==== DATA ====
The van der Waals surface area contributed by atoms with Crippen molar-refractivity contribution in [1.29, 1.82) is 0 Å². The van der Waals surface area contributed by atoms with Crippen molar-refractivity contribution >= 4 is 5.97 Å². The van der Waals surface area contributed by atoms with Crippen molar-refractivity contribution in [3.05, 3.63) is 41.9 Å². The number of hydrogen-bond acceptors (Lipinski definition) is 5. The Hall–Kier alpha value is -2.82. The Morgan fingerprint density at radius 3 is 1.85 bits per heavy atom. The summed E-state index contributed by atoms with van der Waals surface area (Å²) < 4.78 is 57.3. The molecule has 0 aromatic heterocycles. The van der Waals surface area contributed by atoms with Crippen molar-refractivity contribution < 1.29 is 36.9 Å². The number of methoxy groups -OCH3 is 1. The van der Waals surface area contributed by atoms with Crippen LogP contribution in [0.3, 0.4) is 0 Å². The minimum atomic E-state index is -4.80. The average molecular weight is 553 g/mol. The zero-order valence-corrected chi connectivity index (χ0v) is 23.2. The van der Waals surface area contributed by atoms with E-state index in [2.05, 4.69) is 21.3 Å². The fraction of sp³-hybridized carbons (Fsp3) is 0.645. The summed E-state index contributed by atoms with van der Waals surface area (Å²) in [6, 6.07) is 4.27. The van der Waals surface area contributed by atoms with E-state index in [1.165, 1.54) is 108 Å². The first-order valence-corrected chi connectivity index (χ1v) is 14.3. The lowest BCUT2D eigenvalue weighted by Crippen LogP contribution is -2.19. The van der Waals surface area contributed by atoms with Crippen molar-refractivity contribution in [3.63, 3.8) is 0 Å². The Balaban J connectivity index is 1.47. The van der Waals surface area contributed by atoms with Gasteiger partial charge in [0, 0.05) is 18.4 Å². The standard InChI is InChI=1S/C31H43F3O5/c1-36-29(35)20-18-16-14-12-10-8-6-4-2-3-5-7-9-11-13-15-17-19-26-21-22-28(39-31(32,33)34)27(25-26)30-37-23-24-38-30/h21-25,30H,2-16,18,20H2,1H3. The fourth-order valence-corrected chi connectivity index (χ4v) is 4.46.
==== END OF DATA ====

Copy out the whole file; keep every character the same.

The van der Waals surface area contributed by atoms with Crippen molar-refractivity contribution in [1.29, 1.82) is 0 Å². The van der Waals surface area contributed by atoms with Crippen molar-refractivity contribution >= 4 is 5.97 Å². The van der Waals surface area contributed by atoms with Crippen molar-refractivity contribution in [3.05, 3.63) is 41.9 Å². The number of hydrogen-bond acceptors (Lipinski definition) is 5. The Hall–Kier alpha value is -2.82. The Morgan fingerprint density at radius 3 is 1.85 bits per heavy atom. The summed E-state index contributed by atoms with van der Waals surface area (Å²) < 4.78 is 57.3. The molecule has 0 aromatic heterocycles. The van der Waals surface area contributed by atoms with Crippen molar-refractivity contribution < 1.29 is 36.9 Å². The number of methoxy groups -OCH3 is 1. The van der Waals surface area contributed by atoms with Crippen LogP contribution in [0.3, 0.4) is 0 Å². The minimum atomic E-state index is -4.80. The average molecular weight is 553 g/mol. The zero-order valence-corrected chi connectivity index (χ0v) is 23.2. The van der Waals surface area contributed by atoms with E-state index in [2.05, 4.69) is 21.3 Å². The fraction of sp³-hybridized carbons (Fsp3) is 0.645. The summed E-state index contributed by atoms with van der Waals surface area (Å²) in [6, 6.07) is 4.27. The van der Waals surface area contributed by atoms with E-state index in [1.165, 1.54) is 108 Å². The first-order valence-corrected chi connectivity index (χ1v) is 14.3. The lowest BCUT2D eigenvalue weighted by Crippen LogP contribution is -2.19. The van der Waals surface area contributed by atoms with Crippen molar-refractivity contribution in [3.63, 3.8) is 0 Å². The Balaban J connectivity index is 1.47. The van der Waals surface area contributed by atoms with Gasteiger partial charge in [0, 0.05) is 18.4 Å². The standard InChI is InChI=1S/C31H43F3O5/c1-36-29(35)20-18-16-14-12-10-8-6-4-2-3-5-7-9-11-13-15-17-19-26-21-22-28(39-31(32,33)34)27(25-26)30-37-23-24-38-30/h21-25,30H,2-16,18,20H2,1H3. The fourth-order valence-corrected chi connectivity index (χ4v) is 4.46.